NERMEEN SHAIKH: Well, Kevin Anderson, we’ll ask you about where you think the possibility of any kind of change can happen. But if you could speak specifically about the top 1% — and this is not just, of course, in the U.S. or Europe, although principally there — the top 1% of the rich around the world, and the percentage of pollution and consumption that they are responsible for relative to the rest of the world’s population?

KEVIN ANDERSON: I think the top 1% is really important. I mean, the numbers tell us that anyway. We know that from the emissions point of view, emissions of carbon dioxide, and greenhouse gas point of view, that top 1% have a combined carbon footprint that’s approximately twice as big as the bottom of the half — bottom half of the world’s population. I still find it shocking when I say that. That 1% have a carbon footprint that is twice as big as the bottom half of the world’s population. That in itself is appalling and, I would say, obscene.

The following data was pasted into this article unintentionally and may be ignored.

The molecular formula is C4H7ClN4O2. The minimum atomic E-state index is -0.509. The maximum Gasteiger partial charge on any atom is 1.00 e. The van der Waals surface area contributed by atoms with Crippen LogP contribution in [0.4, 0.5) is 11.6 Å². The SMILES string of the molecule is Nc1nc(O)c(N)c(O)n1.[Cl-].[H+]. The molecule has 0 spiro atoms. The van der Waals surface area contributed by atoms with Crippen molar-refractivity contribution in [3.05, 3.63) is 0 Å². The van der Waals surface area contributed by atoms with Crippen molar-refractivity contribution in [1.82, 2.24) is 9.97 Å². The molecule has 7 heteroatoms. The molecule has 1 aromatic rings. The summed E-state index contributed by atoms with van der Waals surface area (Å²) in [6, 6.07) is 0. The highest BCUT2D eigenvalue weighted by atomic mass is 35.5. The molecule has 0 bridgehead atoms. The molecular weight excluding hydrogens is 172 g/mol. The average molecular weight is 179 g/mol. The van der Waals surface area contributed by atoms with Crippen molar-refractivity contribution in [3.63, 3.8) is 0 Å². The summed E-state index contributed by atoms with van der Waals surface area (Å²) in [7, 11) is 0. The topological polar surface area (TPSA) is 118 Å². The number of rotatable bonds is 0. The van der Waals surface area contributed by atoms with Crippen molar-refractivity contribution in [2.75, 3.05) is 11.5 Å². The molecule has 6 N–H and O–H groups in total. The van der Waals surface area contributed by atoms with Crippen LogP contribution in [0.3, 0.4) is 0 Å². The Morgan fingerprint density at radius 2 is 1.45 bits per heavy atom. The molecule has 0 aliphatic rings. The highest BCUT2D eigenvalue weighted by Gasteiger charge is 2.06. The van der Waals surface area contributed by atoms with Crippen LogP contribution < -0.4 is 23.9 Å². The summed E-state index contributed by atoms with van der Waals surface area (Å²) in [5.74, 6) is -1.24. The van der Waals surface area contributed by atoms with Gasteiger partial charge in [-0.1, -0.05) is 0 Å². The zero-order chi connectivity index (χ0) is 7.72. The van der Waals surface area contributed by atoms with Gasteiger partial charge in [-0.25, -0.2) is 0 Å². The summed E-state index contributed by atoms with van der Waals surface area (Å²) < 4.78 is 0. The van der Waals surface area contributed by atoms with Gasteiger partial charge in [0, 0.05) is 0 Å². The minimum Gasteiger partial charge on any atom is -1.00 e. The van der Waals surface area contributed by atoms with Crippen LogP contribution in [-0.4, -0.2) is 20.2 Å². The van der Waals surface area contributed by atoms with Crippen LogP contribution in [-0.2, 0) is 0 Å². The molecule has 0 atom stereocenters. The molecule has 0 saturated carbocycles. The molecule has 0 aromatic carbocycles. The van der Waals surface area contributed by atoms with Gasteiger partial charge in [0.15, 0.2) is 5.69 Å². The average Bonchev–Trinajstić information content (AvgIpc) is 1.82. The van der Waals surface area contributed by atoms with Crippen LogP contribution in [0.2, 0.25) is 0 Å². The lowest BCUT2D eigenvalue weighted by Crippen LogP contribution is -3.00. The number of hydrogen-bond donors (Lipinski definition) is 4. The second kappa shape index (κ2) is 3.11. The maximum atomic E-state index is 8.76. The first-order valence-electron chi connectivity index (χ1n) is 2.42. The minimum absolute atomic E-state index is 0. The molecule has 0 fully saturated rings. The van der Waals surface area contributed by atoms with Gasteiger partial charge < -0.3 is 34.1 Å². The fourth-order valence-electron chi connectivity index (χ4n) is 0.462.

Remember, it’s not just emissions. That will almost certainly hold for consumption in material goods and other forms of environmental detrimental behaviors and so forth. But that 1% also own the newspapers, most of them. They are the senior people in our policymakers, in our companies. They are the senior academics. They’re the vice chancellors of our universities. So, that — and I use the word almost pejoratively, I suppose — that elite group frame the whole climate change and broader ecological debate. And they have framed it in a way that has supported them, supported us. We are unprepared to ask the questions that would be difficult for us to think about in relation to our own norms and lifestyles. So we have deliberately twisted everything in society to fit with that particular worldview, that particular paradigm — which the physics doesn’t give a damn about.